Washington, Dec 1 (ANI): Just like a bad cold, loneliness can spread among groups of people, says a new study.
Researchers at the University of Chicago, the University of California-San Diego and Harvard used longitudinal data from a large-scale study that has been following health conditions for more than 60 years to reach the conclusion.
In the study, scholars found that lonely people tend to share their loneliness with others. Gradually over time, a group of lonely, disconnected people moves to the fringes of social networks.
"We detected an extraordinary pattern of contagion that leads people to be moved to the edge of the social network when they become lonely," said University of Chicago psychologist John Cacioppo, one member of the study team and one of the nation's leading scholars of loneliness.
"On the periphery people have fewer friends, yet their loneliness leads them to losing the few ties they have left," the expert added.
Before relationships are severed, people on the periphery transmit feelings of loneliness to their remaining friends, who also become lonely.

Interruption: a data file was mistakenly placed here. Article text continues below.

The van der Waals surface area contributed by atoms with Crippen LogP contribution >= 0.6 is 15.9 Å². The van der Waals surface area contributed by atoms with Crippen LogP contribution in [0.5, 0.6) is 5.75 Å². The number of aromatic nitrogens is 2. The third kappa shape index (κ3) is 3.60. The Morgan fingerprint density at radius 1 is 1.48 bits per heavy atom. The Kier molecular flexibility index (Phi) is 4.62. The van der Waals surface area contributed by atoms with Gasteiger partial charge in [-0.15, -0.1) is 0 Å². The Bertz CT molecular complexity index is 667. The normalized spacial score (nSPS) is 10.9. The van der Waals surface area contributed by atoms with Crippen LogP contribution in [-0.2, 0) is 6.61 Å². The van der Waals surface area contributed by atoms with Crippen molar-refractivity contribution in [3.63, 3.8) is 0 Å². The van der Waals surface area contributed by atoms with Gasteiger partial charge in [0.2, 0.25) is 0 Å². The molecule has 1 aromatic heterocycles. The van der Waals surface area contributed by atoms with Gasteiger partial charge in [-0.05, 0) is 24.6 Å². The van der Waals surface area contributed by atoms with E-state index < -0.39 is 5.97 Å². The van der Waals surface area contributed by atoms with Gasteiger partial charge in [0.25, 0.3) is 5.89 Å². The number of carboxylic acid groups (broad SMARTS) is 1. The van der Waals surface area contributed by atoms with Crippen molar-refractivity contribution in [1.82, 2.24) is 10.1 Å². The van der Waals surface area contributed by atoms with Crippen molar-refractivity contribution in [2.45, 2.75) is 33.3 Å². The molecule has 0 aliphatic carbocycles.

"These reinforcing effects mean that our social fabric can fray at the edges, like a yarn that comes loose at the end of a crocheted sweater," said Cacioppo, the Tiffany and Margaret Blake Distinguished Service Professor in Psychology.
Because loneliness is associated with a variety of mental and physical diseases that can shorten life, Cacioppo said it is important for people to recognize loneliness and help those people connect with their social group before the lonely individuals move to the edges.
The scholars' findings were published in the article, "Alone in the Crowd: The Structure and Spread of Loneliness in a Large Social Network," published in the December issue of the Journal of Personality and Social Psychology. (ANI)